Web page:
The Indian rupee lost almost 5.2% since the start of this year, becoming Asia's worst performing currency. Increased demand for US dollar has taken the rupee to its lowest levels in 2018. Strong US economic data and investors’ confidence in inflation boosted the dollar index reach higher.
US Treasury yields surged above 3% mark for the first time since 2014. Investors growing confidence over US inflation numbers, expecting Fed to raise rates further 2 times this year boosted the yields. Diverged monetary policy expectations between Fed and global central banks have favoured the dollar against global currencies.
Surge in crude oil prices amid growing global geo political tensions has also favoured the dollar. In turn, India’s current account deficit increased to Rs 13.69 billion in March from Rs 11.98 billion in February. Foreign investors have pulled out over Rs 15,500 crore from the domestic market in April, the highest in over 16 months. Strong US economic data and robust US corporate results so far have impacted the dollar outflow.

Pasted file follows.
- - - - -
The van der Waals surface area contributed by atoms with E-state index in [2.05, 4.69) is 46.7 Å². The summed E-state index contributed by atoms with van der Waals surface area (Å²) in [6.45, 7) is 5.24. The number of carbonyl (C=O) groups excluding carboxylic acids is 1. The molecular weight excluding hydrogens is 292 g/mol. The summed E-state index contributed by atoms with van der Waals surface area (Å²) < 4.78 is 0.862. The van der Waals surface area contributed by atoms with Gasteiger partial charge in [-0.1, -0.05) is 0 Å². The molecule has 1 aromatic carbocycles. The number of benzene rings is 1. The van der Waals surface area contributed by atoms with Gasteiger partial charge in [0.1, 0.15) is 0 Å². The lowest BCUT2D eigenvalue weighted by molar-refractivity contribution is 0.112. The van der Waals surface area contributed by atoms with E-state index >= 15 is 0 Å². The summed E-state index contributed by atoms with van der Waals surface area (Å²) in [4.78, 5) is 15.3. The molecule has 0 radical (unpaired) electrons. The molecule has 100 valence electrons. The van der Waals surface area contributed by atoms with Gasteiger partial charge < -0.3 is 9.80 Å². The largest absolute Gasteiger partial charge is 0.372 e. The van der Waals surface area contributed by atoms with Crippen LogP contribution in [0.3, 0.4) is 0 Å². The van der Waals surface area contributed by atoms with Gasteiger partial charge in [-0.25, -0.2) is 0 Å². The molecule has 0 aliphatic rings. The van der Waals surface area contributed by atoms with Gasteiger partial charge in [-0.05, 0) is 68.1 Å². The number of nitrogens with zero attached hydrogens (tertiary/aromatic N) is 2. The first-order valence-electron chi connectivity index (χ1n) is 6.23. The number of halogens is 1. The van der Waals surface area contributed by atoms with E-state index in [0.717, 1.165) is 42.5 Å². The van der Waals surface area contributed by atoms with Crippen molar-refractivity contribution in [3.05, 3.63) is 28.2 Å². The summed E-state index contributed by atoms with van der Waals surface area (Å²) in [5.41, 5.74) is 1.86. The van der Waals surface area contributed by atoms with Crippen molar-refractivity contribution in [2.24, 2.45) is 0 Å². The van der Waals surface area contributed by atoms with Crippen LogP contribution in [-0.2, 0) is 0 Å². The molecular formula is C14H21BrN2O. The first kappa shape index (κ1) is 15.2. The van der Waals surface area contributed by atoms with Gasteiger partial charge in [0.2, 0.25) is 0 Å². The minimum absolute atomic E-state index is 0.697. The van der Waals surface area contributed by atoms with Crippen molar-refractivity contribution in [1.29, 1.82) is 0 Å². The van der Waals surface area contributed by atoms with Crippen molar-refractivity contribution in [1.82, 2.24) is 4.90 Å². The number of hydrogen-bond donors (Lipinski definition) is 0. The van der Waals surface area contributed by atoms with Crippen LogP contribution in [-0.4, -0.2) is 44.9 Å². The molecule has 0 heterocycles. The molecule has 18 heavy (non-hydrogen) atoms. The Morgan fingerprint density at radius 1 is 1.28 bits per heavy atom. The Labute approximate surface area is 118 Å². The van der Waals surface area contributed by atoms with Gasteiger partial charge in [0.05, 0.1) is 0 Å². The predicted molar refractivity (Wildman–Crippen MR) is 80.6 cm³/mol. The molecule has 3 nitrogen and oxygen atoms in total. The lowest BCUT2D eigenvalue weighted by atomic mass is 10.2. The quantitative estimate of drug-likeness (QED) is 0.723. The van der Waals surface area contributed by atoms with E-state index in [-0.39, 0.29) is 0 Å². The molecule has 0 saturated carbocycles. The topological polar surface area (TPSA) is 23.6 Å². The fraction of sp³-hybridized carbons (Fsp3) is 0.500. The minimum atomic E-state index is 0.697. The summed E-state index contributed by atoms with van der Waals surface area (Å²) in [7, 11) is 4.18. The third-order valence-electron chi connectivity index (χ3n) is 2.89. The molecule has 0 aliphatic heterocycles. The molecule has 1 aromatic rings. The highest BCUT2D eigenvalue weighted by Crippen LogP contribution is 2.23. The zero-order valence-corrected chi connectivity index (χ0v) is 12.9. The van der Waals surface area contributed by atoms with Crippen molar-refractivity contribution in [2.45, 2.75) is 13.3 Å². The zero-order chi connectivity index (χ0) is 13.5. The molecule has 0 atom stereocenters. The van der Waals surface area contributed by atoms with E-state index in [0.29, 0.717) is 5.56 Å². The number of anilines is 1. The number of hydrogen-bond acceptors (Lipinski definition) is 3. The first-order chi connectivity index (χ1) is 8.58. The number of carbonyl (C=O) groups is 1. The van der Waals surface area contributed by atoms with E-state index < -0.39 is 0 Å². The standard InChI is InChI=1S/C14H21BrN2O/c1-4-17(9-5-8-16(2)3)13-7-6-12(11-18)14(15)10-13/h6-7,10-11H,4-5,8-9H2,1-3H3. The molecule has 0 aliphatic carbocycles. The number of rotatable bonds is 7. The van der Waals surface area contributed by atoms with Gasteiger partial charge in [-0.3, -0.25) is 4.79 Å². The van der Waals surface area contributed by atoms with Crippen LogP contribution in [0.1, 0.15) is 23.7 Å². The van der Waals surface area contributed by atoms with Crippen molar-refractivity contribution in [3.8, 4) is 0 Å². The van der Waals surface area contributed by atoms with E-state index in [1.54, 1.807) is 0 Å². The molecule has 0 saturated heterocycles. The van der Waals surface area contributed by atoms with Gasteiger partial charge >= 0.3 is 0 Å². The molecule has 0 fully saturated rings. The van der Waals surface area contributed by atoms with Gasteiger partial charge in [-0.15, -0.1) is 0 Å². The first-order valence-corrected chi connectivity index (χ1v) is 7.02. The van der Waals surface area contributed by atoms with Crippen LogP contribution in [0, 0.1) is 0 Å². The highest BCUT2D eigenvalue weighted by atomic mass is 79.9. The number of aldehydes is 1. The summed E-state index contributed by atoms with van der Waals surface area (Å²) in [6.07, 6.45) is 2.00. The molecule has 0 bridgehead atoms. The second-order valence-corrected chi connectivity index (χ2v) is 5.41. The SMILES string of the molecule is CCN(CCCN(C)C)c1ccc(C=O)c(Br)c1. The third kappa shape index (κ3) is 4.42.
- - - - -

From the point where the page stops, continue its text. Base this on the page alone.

US core CPI index excluding food and energy prices stood at 0.1% in April. US GDP has also risen sharply during Q3 and Q4 previous year but witnessed a mild slowdown in the growth rate in Q1 this year, while annual growth rate is well above the Fed target.
Investors with their early estimates for GDP growth in the second quarter point to a pickup in growth. Meanwhile, until economic data delivers a major downside surprise, the Fed is expected to retain its hawkish stance on policy.
Considering, there will be at least two rate hikes this year from Fed, we expect the yield differential between US 10 and global 10-year to widen further, which should of course favour the USD.
Domestically, investors are concerned about rise in oil prices. The RBI is also expected to retain status quo on interest rates. Considering, these international and domestic factors, we expect the Indian Rupee to weaken to 68.50 levels.
The author is the head of FX Risk Solutions, Karvy Forex & Currencies Pvt Ltd.